Chapter 14Risk Reduction MethodsUsing Charting Techniques to Manage Risk
Appendix A: Hypothesis Summary
Appendix B: Hypothesis Testing
Endnotes
Index
Flaws In The Current Ratio
Click here for the full article
Also check these books:
Getting Started in Options
Getting Started in Advanced Options
Are Consistently High Returns Possible? Yes, With “Relative Correlation”
(click to enlarge)"Relative correlation" refers to the attributes of price movement and signals. These attributes, when all found together, create a powerful system for signal and confirmation.
This is based on the use of candlestick signals and other technical signals (including gaps, triangles, and wedges, for example).
The attributes include:
A few key observations: Strong trends tend to lead to strong reversal or continuation signals. And these in turn tend to lead to stronger than average confirmation signals. The resulting price direction (reversal or confirmation) also tends to be stronger than average in this case.
The same is true on the other side. A weak trend tends to lead to weak signals and weak confirmation; and the results are also weak, meaning they are more likely to fail or contradict the indicated direction.
Is relative correlation just a theory, or does it work? I have conducted a twoyear study using this theory and executing 578 trades during trading hours, using bid and ask appropriately and adjusting for trading costs on both entry and exit. Based on the relative correlation approach to trading, 91.6% of these trades were profitable; and the average annual rate of return was 35%. All of these trades can be studied and analyzed free of change in the archives of my website, ThomsettOptions.com where trades are shown by entry date, basis, close, profit or loss, and rate of return.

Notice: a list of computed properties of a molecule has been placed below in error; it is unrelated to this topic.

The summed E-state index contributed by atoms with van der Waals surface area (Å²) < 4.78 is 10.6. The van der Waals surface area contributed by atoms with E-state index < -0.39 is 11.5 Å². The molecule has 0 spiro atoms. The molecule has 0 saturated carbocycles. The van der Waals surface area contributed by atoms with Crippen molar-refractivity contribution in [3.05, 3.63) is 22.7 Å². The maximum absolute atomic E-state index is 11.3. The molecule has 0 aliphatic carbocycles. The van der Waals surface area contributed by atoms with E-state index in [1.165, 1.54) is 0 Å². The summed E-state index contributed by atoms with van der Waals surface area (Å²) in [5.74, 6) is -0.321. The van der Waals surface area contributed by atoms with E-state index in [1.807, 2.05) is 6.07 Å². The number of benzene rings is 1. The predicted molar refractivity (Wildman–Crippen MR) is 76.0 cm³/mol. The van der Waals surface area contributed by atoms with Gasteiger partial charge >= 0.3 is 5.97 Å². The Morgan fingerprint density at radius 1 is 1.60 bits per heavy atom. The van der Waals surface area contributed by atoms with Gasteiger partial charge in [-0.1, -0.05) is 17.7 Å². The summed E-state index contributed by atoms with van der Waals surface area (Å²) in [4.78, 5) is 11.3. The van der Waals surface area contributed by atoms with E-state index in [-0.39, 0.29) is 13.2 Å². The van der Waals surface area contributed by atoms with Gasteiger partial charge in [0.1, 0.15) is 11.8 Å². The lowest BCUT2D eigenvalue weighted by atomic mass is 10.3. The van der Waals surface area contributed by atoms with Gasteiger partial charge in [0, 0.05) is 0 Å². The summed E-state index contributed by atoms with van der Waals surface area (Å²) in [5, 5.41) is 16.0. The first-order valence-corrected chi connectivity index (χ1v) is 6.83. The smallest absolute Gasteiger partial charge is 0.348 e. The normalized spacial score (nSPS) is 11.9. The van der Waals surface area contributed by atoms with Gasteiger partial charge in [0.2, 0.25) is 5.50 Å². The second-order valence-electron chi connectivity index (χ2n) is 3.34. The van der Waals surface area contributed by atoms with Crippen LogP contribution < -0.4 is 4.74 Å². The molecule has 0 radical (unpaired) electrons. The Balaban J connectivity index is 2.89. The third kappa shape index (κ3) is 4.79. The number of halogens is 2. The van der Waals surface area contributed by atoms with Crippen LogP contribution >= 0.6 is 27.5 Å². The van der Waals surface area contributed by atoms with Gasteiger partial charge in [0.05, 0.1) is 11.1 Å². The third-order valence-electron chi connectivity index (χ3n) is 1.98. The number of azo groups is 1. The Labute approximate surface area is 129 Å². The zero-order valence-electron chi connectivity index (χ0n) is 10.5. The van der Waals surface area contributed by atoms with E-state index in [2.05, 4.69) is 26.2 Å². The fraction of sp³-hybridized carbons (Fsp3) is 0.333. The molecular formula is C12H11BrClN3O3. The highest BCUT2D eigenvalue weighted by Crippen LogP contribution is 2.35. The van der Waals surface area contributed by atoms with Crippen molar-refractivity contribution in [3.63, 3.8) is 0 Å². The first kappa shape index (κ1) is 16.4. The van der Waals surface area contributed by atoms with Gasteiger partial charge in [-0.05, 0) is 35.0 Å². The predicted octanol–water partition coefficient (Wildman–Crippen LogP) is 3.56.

A have written a book documenting this theory and its application. It is published by FT Press and is available by December 27. The title is Profiting from Technical Analysis and Candlestick Indicators. It can be ordered from www.ftpress.com or www.amazon.com  here is a summary of the table of contents:
IntroductionThe SelfFulfilling Prophecy
Chapter 1Charting Techniques  Predicting the Future
Chapter 2Traditional Analysis  the Power of Pattern Recognition
Chapter 3Candlestick Patterns  Recognizing Evolving Strength or Weakness
Chapter 4Reversal Signals  Spotting the Turning Point
Chapter 5Continuation Signals  the MidTrend Signs
Chapter 6Combining West and East  Candlesticks and the Technical Signs
Chapter 7Confirmation  an Essential Second Part of a Signal
Chapter 8Support and Resistance  Key Price Points in the Trend
Chapter 9Moving Averages  Finding Statistical Correlation
Chapter 10Volume Indicators  Confirmation of Price
Chapter 11Momentum Indicators  the Exhaustion Point
Chapter 12Signals Failures and False Indicators  the Misguiding Signal
Chapter 13Beyond the Signal  Candlestick Pattern Moves
Chapter 14Risk Reduction MethodsUsing Charting Techniques to Manage Risk
Appendix A: Hypothesis Summary
Appendix B: Hypothesis Testing
Endnotes
Index